Of a polytope
A vertex is a corner point of a polygon, polyhedron, or other higher dimensional polytope, formed by the intersection of edges, faces or facets of the object: a vertex of a polygon is the point of intersection of two edges, a vertex of a polyhedron is the point of intersection of three or more edges or faces, and a vertex of a ddimensional polytope is the intersection point of d or more edges, faces or facets.
In a polygon, a vertex is called "convex" if the internal angle of the polygon, that is, the angle formed by the two edges at the vertex, with the polygon inside the angle, is less than Ï€ radians; otherwise, it is called "concave" or "reflex". More generally, a vertex of a polyhedron or polytope is convex if the intersection of the polyhedron or polytope with a sufficiently small sphere centered at the vertex is convex, and concave otherwise.
Polytope vertices are related to vertices of graphs, in that the 1skeleton of a polytope is a graph, the vertices of which correspond to the vertices of the polytope, and in that a graph can be viewed as a 1dimensional simplicial complex the vertices of which are the graph's vertices. However, in graph theory, vertices may have fewer than two incident edges, which is usually not allowed for geometric vertices. There is also a connection between geometric vertices and the vertices of a curve, its points of extreme curvature: in some sense the vertices of a polygon are points of infinite curvature, and if a polygon is approximated by a smooth curve there will be a point of extreme curvature near each polygon vertex. However, a smooth curve approximation to a polygon will also have additional vertices, at the points where its curvature is minimal.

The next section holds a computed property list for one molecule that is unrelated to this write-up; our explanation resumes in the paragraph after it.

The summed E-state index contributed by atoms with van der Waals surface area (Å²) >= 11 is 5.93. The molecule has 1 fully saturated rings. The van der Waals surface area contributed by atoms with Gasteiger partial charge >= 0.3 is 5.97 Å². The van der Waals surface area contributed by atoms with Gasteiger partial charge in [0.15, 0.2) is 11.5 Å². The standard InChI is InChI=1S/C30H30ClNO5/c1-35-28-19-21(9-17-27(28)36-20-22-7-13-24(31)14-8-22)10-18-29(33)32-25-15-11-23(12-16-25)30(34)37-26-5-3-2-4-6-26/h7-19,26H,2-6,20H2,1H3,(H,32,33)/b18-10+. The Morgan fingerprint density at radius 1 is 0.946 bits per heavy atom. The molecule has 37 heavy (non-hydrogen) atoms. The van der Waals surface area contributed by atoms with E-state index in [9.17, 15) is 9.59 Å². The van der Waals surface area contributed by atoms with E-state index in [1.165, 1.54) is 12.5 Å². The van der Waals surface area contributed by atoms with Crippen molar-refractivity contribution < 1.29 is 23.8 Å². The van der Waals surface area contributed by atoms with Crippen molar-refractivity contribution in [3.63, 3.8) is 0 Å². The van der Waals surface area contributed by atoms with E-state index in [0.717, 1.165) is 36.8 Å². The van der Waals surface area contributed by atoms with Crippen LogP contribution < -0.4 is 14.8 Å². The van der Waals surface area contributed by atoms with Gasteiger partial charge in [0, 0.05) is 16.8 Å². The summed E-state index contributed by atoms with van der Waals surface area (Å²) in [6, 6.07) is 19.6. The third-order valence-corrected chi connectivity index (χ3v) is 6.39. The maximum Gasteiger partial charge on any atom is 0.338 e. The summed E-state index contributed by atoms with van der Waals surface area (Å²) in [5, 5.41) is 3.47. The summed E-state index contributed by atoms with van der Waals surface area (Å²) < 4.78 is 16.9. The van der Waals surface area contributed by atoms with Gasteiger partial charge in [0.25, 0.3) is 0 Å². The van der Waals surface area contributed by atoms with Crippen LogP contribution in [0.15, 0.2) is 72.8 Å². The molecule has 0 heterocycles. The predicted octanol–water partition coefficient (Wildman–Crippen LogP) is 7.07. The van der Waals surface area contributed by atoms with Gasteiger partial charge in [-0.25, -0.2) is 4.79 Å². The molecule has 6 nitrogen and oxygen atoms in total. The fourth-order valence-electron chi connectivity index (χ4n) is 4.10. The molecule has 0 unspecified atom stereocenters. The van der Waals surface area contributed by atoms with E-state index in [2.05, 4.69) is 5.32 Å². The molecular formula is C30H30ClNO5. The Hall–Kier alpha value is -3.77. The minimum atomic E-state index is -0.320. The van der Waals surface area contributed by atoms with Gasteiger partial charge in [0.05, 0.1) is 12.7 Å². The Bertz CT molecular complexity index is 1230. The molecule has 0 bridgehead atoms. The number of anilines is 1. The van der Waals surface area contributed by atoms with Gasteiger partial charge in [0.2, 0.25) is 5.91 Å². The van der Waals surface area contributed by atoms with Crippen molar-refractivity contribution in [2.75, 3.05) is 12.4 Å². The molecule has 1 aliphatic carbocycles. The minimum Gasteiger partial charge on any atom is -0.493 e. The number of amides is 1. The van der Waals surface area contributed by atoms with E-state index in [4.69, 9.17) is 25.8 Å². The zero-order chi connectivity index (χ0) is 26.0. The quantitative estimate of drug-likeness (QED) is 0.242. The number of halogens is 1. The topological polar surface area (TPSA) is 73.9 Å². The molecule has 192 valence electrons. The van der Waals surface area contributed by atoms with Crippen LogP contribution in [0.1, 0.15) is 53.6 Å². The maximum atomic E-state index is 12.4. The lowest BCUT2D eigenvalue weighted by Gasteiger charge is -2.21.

Of a plane tiling
A vertex of a plane tiling or tessellation is a point where three or more tiles meet; generally, but not always, the tiles of a tessellation are polygons and the vertices of the tessellation are also vertices of its tiles. More generally, a tessellation can be viewed as a kind of topological cell complex, as can the faces of a polyhedron or polytope; the vertices of other kinds of complexes such as simplicial complexes are its zerodimensional faces.
Principal vertex
A polygon vertex x_i of a simple polygon P is a principal polygon vertex if the diagonal [x_{(i1)},x_{(i+1)}] intersects the boundary of P only at x_{(i1)} and x_{(i+1)}. There are two types of principal vertices: ears and mouths.
Ears
A principal vertex x_i of a simple polygon P is called an ear if the diagonal [x_{(i1)},x_{(i+1)}] that bridges x_i lies entirely in P. (see also convex polygon)